As longtime readers know, I have a yen for the old advertising icon Bill Ding. I did a Google search for him the other day and on page 16 there was a mention of him: a website that archives old television ads and offers them as DVD collections listed one disk containing a TV ad of Bill Ding offering paint. Of course I must have this. The page in question, however, was an older one which still exists on the site's server but isn't linked on the site because the DVD titles offered have been changed. I did two hours of hunting on the site trying to find what happened to this video, "Trademarks - Classic Advertisements #1". Never could locate the video, and the search function on the site only looked for titles, not contents (for example, a search for 'chocolate' will yield nothing, but the description of "Candy Advertisements of the 1950's & 1960's" uses the word 20 times). So I did what the customer service area of the site ("[Our] customer service goal is simple: We are committed to providing our customers total satisfaction. Every time. Guaranteed.") suggested and emailed the powers-that-be about the Bill Ding ad. The next day I got a reply, simply stating, and I quote: "go to [the website]. the videos on DVD...not sure with volume, check list". First word involuntarily out of my mouth: duuuuuude! Tesla Roadster I replied pleasantly that this is what I've done, that's why I'm writing you and had a flash of inspiration -- I went back to the site, got the seven-page listing of the commercial DVDs (they offer 35 disks) which had the contents of each in their descriptions, and used the browser's Find function to search for Bill Ding... and it was on page 3, disk 17. Messy and impractical, but it worked. Okay, had to have, ordered. Can stand the $20 for the disk. Got the above-mentioned candy DVD for my wife's birthday too. Questioned why the shipping on two DVDs would be $12 since two or three or four disks cost the same thing to ship as one, which is a bonus stupidity.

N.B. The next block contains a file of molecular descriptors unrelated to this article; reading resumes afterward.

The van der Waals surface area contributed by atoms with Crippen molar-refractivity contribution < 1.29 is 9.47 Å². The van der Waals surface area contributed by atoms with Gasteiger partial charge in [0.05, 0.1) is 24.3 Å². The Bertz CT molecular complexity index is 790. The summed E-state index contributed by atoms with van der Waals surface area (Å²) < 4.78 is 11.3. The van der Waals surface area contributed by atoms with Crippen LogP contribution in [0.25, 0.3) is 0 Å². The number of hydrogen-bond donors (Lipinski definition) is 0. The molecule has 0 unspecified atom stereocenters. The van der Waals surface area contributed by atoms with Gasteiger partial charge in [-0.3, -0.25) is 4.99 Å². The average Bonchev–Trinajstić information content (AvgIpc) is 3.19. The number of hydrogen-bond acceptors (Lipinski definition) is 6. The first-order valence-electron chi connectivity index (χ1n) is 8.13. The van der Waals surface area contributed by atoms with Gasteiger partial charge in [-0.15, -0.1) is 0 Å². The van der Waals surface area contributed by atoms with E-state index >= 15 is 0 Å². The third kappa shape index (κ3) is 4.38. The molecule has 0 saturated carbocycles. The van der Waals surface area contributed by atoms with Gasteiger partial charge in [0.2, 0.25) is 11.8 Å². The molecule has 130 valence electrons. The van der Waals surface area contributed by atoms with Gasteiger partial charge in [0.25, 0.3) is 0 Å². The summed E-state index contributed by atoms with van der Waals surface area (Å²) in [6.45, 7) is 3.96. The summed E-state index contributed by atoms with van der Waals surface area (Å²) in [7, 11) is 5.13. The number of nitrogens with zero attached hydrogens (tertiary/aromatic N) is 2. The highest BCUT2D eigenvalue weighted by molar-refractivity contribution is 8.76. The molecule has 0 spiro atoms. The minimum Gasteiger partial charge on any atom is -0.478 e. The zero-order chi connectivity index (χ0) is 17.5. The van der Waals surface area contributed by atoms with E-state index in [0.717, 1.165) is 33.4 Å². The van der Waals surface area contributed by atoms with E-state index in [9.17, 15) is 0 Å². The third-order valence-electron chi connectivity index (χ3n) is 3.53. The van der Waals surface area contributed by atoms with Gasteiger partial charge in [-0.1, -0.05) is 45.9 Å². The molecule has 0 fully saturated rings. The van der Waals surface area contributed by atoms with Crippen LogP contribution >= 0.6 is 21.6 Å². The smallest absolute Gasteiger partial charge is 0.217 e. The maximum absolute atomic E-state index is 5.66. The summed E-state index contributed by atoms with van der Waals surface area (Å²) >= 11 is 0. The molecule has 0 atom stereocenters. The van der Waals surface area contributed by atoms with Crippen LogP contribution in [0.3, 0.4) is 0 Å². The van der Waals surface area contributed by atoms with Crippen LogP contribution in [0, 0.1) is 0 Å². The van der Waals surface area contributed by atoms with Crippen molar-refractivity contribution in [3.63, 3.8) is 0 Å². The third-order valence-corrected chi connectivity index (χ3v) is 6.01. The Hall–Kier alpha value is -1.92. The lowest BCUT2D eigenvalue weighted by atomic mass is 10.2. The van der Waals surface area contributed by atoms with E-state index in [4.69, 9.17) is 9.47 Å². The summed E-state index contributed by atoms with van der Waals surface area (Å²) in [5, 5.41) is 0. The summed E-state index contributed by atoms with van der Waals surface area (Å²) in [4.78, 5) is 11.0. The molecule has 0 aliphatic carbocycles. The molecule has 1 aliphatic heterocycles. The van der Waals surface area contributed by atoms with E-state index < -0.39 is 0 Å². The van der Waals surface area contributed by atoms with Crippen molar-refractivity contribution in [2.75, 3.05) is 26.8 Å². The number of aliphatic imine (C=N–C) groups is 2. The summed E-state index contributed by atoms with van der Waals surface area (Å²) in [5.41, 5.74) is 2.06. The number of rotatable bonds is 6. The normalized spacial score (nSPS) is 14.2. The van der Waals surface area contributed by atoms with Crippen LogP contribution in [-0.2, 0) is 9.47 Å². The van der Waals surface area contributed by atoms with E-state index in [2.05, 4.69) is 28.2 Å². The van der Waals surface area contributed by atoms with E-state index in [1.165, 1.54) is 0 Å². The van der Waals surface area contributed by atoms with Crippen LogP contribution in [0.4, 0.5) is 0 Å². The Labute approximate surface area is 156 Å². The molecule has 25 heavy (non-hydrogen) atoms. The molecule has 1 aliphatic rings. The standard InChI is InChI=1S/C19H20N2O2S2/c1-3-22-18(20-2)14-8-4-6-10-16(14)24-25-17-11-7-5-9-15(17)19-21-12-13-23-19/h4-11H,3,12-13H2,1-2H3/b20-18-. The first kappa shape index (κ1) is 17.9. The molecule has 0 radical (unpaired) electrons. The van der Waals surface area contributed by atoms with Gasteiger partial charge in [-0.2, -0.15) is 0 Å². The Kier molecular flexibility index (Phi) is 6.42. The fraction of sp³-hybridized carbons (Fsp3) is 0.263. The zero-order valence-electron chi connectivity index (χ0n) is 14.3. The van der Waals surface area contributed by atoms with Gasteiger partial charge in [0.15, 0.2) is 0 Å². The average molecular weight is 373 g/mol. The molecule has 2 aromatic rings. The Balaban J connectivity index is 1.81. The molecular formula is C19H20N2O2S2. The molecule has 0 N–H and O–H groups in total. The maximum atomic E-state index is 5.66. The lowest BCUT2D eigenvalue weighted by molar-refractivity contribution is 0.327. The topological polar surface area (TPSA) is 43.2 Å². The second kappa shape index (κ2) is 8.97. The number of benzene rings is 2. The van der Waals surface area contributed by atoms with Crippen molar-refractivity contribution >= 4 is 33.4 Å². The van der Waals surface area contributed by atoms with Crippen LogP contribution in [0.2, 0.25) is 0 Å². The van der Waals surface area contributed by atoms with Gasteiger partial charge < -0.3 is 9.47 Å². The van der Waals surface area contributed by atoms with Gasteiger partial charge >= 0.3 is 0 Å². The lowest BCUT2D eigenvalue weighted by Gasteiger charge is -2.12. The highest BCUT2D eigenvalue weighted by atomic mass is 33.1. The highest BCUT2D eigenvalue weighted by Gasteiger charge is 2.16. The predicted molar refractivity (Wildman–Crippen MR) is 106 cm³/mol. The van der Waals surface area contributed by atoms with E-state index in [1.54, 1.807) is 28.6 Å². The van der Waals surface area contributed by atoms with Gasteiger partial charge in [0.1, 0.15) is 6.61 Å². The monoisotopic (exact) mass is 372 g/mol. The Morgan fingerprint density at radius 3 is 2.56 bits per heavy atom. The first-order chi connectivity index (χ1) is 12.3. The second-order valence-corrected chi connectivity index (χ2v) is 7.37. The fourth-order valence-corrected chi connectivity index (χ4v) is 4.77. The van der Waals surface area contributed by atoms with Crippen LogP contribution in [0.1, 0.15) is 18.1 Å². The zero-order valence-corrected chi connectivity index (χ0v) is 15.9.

My two plans for the weekend were to get a haircut and to give the lawn a haircut. With the return of the rains, I only got one of those trim-jobs done. My new shift at work (the 2pm-midnight 4 days a week) starts tomorow, and while you'd think I'd get to sleep in on my first day I have a dermotologist appointment at 9:45am so no.

get a haircut, and get a job, you hippie!

i personally want to know when we get some of those cool variable fuel vehicles on the road.. the kind that you throw gas, diesel, ethanol, paraffin, whatever. The military uses them.